Denise Hodges Promotions Manager for ABC retail, Fitness Programmer/Instructor, Small Business Owner, Marketing Coordinator (Laserpoint). Over 20 years varied experienced in business and marketing. More recently Denise studied naturopathy to share her passion for health and wellness. Denise has an Adv.Dip.Bus., Dip. Clothing Design, Adv.Dip.Naturopathy (completing).
Lyn Quirk M.Ed.,Dip.Med.,Dip.SportsOver 35 years as Health Club Manager, Fitness Professional, Teacher, Coach and Business manager in health, fitness and leisure industries. As business owner and former department head for TAFE, she brings a wealth of skills and experience to her role as a tutor for ACS.M.Prof.Ed.; Adv.Dip.Compl.Med (Naturopathy); Adv.Dip.Sports Therapy


Check out our eBooks

Aqua FitnessThere are many reasons to exercise in water: It is low impact (less chance of over doing it and causing damage to the body). Aquafitness exercises are often used by professional athletes and equally by people recovering from injury; because it allows optimum exercise with minimum risk of associated problems. This is a comprehensive reference that can be used by both amateur and professional. It is well illustrated, with many exercises explained and shown in easy to follow diagrams.
Aerobic FitnessAerobic exercise is critical for maintaining every aspect of a persons wellbeing. This book shows you the exercise you need to do to keep your lungs, heart and circulatory system fit. Originally published as a printed book by Simon and Schuster. This new edition is improved and available as an ebook. It explains what aerobic fitness is and the exercises you can do to maintain an peak level of aerobic fitness. It is a valuable reference both for fitness professionals, and also for anyone just wanting to improve their own personal fitness.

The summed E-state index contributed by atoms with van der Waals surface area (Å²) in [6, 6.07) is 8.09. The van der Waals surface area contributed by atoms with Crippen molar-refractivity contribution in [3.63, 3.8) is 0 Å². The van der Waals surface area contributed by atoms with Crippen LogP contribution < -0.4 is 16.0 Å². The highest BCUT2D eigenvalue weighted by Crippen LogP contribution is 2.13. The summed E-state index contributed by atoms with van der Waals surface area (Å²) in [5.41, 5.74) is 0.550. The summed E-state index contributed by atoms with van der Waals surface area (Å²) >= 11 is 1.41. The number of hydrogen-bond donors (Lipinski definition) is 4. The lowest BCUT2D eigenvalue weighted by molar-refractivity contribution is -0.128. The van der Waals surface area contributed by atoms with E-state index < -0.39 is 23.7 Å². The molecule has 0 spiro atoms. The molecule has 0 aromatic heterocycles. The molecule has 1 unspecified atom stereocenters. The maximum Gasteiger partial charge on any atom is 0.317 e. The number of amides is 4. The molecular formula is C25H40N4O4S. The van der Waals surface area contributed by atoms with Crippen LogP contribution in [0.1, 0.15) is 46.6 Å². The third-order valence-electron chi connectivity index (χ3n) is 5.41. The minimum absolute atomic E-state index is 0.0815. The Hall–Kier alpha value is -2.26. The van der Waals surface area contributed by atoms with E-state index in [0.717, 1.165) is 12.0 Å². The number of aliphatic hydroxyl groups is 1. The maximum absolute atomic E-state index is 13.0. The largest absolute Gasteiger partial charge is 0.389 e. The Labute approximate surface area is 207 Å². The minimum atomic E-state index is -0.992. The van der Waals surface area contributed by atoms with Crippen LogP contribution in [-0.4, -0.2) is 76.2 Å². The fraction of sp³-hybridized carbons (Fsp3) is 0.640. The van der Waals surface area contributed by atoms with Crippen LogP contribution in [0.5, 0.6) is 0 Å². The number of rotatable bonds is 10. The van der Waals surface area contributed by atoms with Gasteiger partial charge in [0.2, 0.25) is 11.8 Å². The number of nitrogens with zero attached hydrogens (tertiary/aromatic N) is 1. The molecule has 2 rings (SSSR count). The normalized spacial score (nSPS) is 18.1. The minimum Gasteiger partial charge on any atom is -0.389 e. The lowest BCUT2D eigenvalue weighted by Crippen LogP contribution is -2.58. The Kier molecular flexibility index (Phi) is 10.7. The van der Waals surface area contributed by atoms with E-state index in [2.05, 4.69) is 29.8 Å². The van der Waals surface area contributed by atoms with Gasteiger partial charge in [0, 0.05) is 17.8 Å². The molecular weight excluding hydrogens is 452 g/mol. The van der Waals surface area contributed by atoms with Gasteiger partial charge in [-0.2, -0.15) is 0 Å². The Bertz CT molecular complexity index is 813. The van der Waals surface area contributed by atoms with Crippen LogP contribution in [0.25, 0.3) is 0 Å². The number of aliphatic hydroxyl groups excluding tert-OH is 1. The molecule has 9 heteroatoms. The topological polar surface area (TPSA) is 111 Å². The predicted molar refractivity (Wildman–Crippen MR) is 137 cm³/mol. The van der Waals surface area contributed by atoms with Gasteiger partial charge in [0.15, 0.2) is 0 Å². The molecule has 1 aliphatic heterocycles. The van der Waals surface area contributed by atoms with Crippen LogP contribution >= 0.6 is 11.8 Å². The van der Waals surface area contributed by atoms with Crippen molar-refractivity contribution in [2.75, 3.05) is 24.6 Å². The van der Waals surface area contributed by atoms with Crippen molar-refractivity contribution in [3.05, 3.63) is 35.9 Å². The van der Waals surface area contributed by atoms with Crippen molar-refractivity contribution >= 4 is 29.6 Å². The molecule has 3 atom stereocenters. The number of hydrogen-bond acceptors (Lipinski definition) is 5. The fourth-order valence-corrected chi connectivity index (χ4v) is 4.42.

LeadershipWhat makes a good leader? Is it an innate personality trait or a skill that can be acquired? This book is an excellent guide to the theories and practice of leadership. It is full of interesting facts about social dynamics and examples of leadership styles. For those who are curious or in need of some leadership skills, this book will provide both entertainment and advice.
How to be a Life CoachLife coaching is a relatively new profession - although coaches have been around for a long time in the guise of trainers, instructors, managers and tutors for various professions and disciplines. Life coaching is not easily defined, but it is a type of mentoring which focuses on helping individuals to achieve what they would like to achieve and thereby to lead more fulfilling lives. Unlike other forms of coaching, it takes place outside of the workplace and is concerned with all aspects of a person’s life.